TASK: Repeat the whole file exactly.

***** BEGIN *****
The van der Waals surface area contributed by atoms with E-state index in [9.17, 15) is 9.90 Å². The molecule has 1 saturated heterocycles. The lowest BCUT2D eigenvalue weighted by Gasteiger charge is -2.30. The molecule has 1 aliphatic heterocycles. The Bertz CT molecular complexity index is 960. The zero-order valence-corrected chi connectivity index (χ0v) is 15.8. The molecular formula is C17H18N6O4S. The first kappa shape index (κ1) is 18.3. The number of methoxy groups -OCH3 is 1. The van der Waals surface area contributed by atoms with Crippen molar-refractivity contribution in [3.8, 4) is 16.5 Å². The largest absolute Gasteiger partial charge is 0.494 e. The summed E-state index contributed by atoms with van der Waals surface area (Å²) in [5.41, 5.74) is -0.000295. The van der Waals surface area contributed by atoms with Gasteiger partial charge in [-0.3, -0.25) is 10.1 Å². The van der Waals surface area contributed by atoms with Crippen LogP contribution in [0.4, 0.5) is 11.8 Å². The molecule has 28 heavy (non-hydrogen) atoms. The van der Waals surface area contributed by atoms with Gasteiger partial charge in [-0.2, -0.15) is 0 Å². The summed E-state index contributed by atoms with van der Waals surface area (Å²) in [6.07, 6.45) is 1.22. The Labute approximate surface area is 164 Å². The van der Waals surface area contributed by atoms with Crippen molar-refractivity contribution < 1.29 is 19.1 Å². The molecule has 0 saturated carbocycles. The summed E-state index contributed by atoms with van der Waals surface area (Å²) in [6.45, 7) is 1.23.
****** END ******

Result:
The van der Waals surface area contributed by atoms with E-state index in [9.17, 15) is 9.90 Å². The molecule has 1 saturated heterocycles. The lowest BCUT2D eigenvalue weighted by Gasteiger charge is -2.30. The molecule has 1 aliphatic heterocycles. The Bertz CT molecular complexity index is 960. The zero-order valence-corrected chi connectivity index (χ0v) is 15.8. The molecular formula is C17H18N6O4S. The first kappa shape index (κ1) is 18.3. The number of methoxy groups -OCH3 is 1. The van der Waals surface area contributed by atoms with Crippen molar-refractivity contribution in [3.8, 4) is 16.5 Å². The largest absolute Gasteiger partial charge is 0.494 e. The summed E-state index contributed by atoms with van der Waals surface area (Å²) in [5.41, 5.74) is -0.000295. The van der Waals surface area contributed by atoms with Gasteiger partial charge in [-0.3, -0.25) is 10.1 Å². The van der Waals surface area contributed by atoms with Crippen LogP contribution in [0.4, 0.5) is 11.8 Å². The molecule has 28 heavy (non-hydrogen) atoms. The van der Waals surface area contributed by atoms with Gasteiger partial charge in [-0.2, -0.15) is 0 Å². The summed E-state index contributed by atoms with van der Waals surface area (Å²) in [6.07, 6.45) is 1.22. The Labute approximate surface area is 164 Å². The van der Waals surface area contributed by atoms with Crippen molar-refractivity contribution < 1.29 is 19.1 Å². The molecule has 0 saturated carbocycles. The summed E-state index contributed by atoms with van der Waals surface area (Å²) in [6.45, 7) is 1.23.